For more color on this, see: “Apple TV isn’t dying, it’s more vital then ever.”

For one thing, the Apple TV 4K is more powerful than any other streaming box on the market, and while that might not seem to matter much, it does allow for some neat features you won’t find on Roku players or Fire TV Sticks. … And alongside Amazon’s Fire TV 4K, it’s one of the only devices to support both Dolby Vision HDR and Dolby Atmos surround sound.

• The original AirPods have a W1 chip. The new AirPods 2 have an H1 chip. What’s the difference? At iMore , Joseph Keller explains. “What’s the difference between Apple’s W1 chip and H1 chip?

• Finally, for some comic relief, we end with this. “Two-thirds of all Android antivirus apps are frauds.” Aren’t you glad you live in the Apple universe?


Particle Debris is a generally a mix of John Martellaro’s observations and opinions about a standout event or article(s) of the week followed by a discussion of articles that didn’t make the TMO headlines, the technical news debris. The column is published most every Friday except for holiday weeks.

Notify of

This site uses Akismet to reduce spam. Learn how your comment data is processed.

Oldest Most Voted
Inline Feedbacks
View all comments

For the exhausted and depressed people out there, Refresh your mind and mood by putting Best Sassy Captions on your Instagram Posts and Photos.
Happy Posting 🙂


Dream will never come true, and some competitor and competitor are joining the market. Cinema Apk is one them and much more are in queue.

Netflix is on a decline and Steve Jobs knew it. It’s not the best service to stream movies out there. Apps like Cinema HD, Mobdro, and other similar streaming services are taking over the premium ones.


nice post admin thanks
kinemaster for pc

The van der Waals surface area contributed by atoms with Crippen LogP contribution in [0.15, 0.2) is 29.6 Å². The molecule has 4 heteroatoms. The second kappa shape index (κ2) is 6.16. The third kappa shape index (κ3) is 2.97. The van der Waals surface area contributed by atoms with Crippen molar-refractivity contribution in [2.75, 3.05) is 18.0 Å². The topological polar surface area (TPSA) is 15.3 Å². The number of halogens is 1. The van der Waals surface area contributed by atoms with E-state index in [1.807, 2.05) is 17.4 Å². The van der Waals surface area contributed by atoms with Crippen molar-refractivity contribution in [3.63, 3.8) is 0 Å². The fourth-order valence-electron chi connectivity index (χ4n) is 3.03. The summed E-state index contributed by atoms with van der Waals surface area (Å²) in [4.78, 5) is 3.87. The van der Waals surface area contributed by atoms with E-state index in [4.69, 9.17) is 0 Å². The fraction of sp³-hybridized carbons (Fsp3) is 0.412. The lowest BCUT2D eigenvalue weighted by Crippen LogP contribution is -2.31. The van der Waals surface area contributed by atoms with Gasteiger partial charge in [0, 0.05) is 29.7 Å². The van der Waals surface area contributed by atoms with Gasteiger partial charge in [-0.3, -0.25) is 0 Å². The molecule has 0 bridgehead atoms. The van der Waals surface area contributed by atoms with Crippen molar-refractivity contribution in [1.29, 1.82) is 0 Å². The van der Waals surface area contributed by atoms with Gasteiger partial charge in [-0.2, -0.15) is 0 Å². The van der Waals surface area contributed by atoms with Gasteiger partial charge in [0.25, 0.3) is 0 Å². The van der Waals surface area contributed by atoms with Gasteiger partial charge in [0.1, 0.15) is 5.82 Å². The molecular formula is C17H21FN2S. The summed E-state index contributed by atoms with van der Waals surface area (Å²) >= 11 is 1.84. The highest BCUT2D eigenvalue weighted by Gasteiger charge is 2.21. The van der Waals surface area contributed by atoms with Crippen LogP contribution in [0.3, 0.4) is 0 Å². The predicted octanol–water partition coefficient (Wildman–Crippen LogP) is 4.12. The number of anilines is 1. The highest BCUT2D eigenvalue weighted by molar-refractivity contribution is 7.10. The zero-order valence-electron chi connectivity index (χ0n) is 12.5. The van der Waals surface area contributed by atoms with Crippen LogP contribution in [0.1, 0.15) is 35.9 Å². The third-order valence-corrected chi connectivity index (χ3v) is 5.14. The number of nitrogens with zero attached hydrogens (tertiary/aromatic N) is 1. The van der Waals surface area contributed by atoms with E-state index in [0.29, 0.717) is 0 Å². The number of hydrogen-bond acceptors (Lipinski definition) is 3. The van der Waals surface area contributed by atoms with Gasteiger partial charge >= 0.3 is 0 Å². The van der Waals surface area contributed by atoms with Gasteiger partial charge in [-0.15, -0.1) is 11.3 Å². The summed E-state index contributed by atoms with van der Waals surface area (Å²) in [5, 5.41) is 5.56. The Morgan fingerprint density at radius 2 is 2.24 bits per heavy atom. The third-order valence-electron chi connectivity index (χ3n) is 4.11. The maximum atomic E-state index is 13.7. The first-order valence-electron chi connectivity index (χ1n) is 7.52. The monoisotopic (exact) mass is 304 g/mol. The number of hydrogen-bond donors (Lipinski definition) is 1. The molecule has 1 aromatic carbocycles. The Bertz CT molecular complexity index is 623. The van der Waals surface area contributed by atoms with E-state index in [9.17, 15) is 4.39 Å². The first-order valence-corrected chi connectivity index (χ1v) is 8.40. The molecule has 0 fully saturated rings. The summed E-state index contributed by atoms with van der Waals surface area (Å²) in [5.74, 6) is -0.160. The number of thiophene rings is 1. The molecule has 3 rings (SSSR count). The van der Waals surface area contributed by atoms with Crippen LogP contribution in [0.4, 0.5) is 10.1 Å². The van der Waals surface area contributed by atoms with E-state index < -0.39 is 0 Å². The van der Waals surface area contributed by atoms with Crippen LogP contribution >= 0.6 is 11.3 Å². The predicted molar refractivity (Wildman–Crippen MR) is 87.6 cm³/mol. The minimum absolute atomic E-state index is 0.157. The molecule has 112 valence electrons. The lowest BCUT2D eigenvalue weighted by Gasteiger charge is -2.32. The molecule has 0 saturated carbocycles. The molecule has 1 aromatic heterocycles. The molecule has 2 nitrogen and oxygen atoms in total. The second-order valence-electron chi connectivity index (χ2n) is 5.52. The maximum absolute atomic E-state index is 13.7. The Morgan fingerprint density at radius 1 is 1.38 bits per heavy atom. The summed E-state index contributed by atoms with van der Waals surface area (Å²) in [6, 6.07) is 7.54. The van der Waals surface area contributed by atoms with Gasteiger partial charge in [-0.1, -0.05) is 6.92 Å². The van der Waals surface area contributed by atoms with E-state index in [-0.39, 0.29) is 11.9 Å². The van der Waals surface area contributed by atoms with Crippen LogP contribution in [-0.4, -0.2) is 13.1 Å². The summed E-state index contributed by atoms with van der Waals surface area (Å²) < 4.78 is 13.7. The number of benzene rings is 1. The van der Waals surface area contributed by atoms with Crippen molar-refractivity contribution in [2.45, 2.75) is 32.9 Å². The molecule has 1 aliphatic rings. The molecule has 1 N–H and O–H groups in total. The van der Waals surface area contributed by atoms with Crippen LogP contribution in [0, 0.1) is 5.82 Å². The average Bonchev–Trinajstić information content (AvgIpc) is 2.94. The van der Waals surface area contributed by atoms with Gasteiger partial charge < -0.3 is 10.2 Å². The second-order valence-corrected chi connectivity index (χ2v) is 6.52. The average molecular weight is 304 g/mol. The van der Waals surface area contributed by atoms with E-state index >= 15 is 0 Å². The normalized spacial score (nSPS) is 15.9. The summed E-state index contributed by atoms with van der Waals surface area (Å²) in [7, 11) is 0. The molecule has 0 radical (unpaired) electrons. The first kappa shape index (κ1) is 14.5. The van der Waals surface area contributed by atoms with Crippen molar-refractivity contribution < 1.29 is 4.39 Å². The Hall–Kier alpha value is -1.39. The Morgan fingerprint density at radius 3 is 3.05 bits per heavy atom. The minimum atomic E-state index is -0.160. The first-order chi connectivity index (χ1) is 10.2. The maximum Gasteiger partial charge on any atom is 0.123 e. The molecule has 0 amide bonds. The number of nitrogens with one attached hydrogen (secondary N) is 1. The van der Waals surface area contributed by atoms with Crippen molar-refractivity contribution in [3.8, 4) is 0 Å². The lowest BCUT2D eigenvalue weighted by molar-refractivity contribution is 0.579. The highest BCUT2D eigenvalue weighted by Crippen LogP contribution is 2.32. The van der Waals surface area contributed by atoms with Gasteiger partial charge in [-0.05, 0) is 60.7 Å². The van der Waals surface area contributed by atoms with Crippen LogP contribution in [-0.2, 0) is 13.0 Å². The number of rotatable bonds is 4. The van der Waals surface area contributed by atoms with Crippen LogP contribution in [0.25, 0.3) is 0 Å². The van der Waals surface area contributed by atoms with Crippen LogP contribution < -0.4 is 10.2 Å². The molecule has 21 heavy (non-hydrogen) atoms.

Dream TV in the realm of APK is a generally new application choice on a home screen of DREAM TV to introduce on flame stick Go to the correct side of the window and open the envelope Download.


Steve Jobs is alltime my favorite…you can see movies related to him from Cinema APK 1.5.2

Well, la-ti-da. Netflix is just K-Mart and Apple is Nordstroms. I guess you mean overpriced on everything. Installed user base is another matter. Steve Jobs claimed to have cracked the code for TV but then the company went into long-term deep hibernation with an insanely great solution to TV. Meanwhile, Netflix ate its lunch and captured the first-mover advantage. Hiring over-the-hill Oprah and Spielberg won’t be the pixie dust required for slaying Goliath. Hubris is Apple’s worst enemy.

W. Abdullah Brooks, MD

John: If there is any one theme that underlies your PD selections this week, it is ‘uncertainty’; whether it is Bilton’s thesis that if Apple want to make a big splash into streaming TV then they should simply buy Netflix rather than risk rolling their own content; Lovejoy’s piece on how (and therefore whether) Apple can make money on their credit card service; Katzmaier‘s exploration of whether or not Apple’s gamble of porting of their AppleTV+ service to as many platforms as possible is a hardware ELE (extinction level event), might commit the service to an evolutionary dead end or… Read more »